A guest post from long-time reader and friend of this blog Henry. Henry finds Heinlein’s “moral philsosophy” might be a product of Heinlein’s own education and life experience.
If Robert A. Heinlein formally studied ethics, he may have come across the idea of non-cognitivism. Non-cognitivism posits that ethical sentences do not express cognitive states, meaning that they cannot be true or false. For example, a non-cognitivist might say that the sentence “murder is wrong” expresses something closer to “boo murder” or a dog barking at something it dislikes, than anything that can be true or false. There are several variants of non-cognitivism, but in general they are all a type of anti-realism, which means that it denies that there are objective moral properties. This position is still held by some, but fell out of fashion in part due to images of concentration camps after World War II. The idea that there must be something wrong, regardless of what any individual thinks, with genocide is at least somewhat incompatible with non-cognitivism. Having been in the Navy during WWII, Heinlein may have been particularly affected by that argument, causing him to swing extremely far in the opposite direction, leading him to the view that all moral statements can be proven.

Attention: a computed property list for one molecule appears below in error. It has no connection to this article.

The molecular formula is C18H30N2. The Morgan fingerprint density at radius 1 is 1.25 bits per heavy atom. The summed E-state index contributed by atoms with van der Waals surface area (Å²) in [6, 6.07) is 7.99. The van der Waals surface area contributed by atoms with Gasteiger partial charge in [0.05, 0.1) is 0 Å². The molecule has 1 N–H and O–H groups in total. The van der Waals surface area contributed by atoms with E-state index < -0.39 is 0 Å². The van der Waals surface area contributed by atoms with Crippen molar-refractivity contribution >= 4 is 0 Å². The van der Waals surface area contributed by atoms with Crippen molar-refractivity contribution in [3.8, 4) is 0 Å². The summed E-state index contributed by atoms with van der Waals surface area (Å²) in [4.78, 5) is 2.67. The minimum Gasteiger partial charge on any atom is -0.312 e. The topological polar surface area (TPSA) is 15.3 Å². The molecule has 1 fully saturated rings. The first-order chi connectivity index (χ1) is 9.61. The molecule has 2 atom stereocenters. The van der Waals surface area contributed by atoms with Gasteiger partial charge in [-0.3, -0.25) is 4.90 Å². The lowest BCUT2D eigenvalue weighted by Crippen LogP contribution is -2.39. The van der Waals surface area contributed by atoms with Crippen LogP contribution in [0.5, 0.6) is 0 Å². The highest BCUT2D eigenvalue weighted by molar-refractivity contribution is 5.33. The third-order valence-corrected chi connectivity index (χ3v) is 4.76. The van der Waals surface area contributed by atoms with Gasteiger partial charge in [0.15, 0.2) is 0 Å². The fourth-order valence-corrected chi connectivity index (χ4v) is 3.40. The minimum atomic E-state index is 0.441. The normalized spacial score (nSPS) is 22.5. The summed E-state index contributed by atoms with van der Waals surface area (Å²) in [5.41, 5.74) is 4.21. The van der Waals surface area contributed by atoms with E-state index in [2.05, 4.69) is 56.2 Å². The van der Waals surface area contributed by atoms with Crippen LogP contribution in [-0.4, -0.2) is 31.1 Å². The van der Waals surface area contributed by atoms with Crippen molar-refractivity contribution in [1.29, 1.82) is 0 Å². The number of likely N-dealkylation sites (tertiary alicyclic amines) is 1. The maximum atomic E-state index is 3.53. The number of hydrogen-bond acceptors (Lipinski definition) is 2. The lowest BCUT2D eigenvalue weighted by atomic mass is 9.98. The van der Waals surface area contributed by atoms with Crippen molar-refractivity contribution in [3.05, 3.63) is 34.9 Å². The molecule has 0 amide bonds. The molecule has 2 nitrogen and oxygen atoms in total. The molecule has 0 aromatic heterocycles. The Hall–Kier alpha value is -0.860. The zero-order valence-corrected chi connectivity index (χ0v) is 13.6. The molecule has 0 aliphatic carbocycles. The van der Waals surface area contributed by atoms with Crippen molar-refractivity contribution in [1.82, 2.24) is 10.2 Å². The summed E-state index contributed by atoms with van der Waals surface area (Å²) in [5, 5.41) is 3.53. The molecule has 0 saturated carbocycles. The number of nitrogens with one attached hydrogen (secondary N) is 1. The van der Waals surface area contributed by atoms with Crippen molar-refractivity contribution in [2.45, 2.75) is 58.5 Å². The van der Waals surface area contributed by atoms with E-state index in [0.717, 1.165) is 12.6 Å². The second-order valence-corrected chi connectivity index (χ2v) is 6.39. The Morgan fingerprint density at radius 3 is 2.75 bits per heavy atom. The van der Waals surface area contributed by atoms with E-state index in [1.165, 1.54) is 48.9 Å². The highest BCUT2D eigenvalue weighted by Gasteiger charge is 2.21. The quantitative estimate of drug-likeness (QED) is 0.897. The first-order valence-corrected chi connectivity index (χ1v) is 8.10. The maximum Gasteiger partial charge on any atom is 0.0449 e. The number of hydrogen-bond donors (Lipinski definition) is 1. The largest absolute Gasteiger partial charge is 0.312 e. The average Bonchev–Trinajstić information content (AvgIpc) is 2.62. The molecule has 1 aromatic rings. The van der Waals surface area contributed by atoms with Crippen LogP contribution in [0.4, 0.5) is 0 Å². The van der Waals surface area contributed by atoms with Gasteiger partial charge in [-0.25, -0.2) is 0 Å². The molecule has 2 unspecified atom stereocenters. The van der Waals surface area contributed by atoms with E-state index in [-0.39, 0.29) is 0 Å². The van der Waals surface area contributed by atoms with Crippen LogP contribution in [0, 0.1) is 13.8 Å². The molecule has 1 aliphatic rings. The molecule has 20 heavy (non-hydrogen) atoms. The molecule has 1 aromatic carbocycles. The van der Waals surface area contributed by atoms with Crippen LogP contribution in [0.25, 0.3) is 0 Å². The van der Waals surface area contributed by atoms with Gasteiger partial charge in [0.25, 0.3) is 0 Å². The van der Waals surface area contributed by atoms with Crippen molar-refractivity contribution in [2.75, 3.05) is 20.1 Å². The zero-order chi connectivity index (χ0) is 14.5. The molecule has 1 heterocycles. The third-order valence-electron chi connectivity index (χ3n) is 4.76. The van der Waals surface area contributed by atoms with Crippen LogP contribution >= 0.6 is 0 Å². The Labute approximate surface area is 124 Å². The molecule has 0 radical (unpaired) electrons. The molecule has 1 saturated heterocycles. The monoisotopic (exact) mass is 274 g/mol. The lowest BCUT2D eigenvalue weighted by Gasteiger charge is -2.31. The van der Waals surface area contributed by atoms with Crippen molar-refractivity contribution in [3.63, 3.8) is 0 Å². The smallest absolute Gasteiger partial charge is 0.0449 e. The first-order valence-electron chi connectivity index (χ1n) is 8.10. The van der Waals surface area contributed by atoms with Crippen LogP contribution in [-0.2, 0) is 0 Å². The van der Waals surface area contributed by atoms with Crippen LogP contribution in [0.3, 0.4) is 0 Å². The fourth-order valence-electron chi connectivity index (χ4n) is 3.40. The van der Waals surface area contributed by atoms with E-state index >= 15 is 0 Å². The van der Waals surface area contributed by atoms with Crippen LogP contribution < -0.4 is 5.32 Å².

It probably requires mentioning that he may not have held that view himself, and it was merely several characters in Starship Troopers implying such a principle. However, though it’s been a while since I read the book, the repeated appearance of that idea, and the way it was integrated into the overall themes of the book, gave me the strong impression that he did hold that principle. In particular, I don’t recall any character pushing back on the idea at all. Even if Heinlein didn’t himself hold that view, a study of ethics followed by his experiences in WWII could still have led him to integrate that idea into his works.